The Nintendo Switch Features Most People Forget

A Nintendo Switch user connects a Joy-Con to an OLED model.

Photo: Nintendo

The The braces feature of PlayStation 5 has allowed users to award prizes to fellow players in multiplayer games, with the idea that it would promote friendliness and camaraderie in the gaming community. But Sony has formally withdrawn it from PS5 this week for one reason: no one was using it. Most people (hello) didn’t even seem to know it existed.

This sparked a thought process: what other game consoles still have useless features? Take the Switch for example. Sure, Nintendo’s hybrid handheld has had enough quiet helpful little tricksLike it its universal zoom function. But it also has some that can probably be purged without anyone caring — or even noticing.


The “Find controllers” function

Of the many options in the Switch’s “Controllers” menu, the “Find controllers” feature collects the most dust by far. Open it up and you’ll see a menu with a list of Joy-Cons associated with your console. Hold down the “A” button above the Joy-Con you’re looking for and it will rumble. softly. On the hearing frequency of animals. It’s meant to help you find detached Joy-Cons that might be misplaced, but isn’t quite effective enough to do its sole job – no matter you actually need at least one Joy-Con on hand to to use it in the first place.

Unfortunately there is no console function that addresses the plague of Joy-Con drift.

The “News” app

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Screenshot: Nintendo / Kotaku

Most of the seven permanent icons on the Switch’s home screen are genuinely useful shortcuts to submenus. One, however, is used only by the people who accidentally click on it: the “News” app. Open it up and you’ll see a reverse chronological feed of digitized press releases from the annals of Nintendo’s marketing machine. (You can also see the three most recent “stories” on the left bar of the screen when you boot up the console.) But if you’re looking for gaming news, you’re not going to read it on a gaming console—which you’ve presumably booted up to, y’know, play games. You’re especially not going to read it on that console if the text is so very tiny. You’re far more likely to get your news from a favorite game site.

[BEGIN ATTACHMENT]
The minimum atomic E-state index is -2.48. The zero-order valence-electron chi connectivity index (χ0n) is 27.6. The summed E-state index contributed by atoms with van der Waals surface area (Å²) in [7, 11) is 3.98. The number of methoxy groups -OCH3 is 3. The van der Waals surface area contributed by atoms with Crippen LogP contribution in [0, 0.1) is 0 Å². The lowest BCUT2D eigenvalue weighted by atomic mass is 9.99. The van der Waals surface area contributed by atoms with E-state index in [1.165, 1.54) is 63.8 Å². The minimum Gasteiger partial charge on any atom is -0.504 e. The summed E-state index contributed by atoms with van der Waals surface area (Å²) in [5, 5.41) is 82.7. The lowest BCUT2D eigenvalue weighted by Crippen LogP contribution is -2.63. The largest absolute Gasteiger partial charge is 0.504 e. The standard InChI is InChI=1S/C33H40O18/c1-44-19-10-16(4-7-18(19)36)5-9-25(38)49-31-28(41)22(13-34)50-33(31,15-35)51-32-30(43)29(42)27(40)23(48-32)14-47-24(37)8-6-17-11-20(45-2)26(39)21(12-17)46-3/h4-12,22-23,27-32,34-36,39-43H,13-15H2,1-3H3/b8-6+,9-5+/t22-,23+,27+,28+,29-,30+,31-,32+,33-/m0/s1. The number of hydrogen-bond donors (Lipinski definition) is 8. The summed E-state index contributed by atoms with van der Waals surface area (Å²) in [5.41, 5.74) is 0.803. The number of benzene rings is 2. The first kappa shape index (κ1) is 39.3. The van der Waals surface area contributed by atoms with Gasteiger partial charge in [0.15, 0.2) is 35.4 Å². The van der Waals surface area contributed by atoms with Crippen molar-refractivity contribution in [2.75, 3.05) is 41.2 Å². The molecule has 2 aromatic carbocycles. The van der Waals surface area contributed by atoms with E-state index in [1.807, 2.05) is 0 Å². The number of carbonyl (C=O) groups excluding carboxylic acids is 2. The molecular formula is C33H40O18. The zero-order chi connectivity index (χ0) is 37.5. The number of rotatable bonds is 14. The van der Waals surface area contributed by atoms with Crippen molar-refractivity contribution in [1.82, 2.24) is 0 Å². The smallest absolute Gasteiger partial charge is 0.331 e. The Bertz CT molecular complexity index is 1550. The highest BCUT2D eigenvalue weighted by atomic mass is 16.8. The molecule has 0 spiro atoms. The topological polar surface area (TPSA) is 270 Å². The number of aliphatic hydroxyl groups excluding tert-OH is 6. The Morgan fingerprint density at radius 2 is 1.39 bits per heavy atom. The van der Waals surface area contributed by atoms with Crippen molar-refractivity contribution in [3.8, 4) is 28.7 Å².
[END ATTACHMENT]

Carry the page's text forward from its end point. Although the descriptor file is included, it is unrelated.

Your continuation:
voice chat

Despite what you may have heard, yes, the Switch has voice chat! Quite. It’s a complicated mess. On PlayStation and Xbox, to start voice chat, plug in a headset and start voice chat. However, on Switch you must: go through a multi-step process and launch a corresponding smartphone app. Nintendo could scrap its voice chat without anyone caring. Really, if you use a smartphone app to talk to your group members, Discord right there.

Keyboard support

Everyone hates entering a password (twice!) to buy something from Nintendo’s eShop, using the console’s tiny touchscreen keyboard. This workaround won’t work in handheld mode, but you can plug a USB keyboard into the dock and use that to type instead. But also: The time it takes to pull out a keyboard and plug it into the Switch’s dock probably takes longer than any task you initially tried to get around. (If you need to get to the eShop faster, justactivate the password requirement.) Nintendo could probably lose keyboard support without much ado.

Screen Lock (or, well, that it’s an option)

Image for article titled The Nintendo Switch Features Most People Forget

Screenshot: Nintendo / Kotaku

Yes, the Switch’s screen lock feature is hugely useful indeed, I dare say it’s essential. Turn it on and you’ll give your console a sort of purgatory between wake and sleep state. You then have to tap the same button three times to use your console, which can prevent it from accidentally turning on when it rustles in your bag, for example. Frankly, it shouldn’t even be an option: it should be the default. Down with choice, I say, and let screen lock be the default.

dark mode

Just kidding! Just kidding. But hey, wouldn’t it be nice if the Switch had more color themes for its background? Hello? Hey, where did you go?

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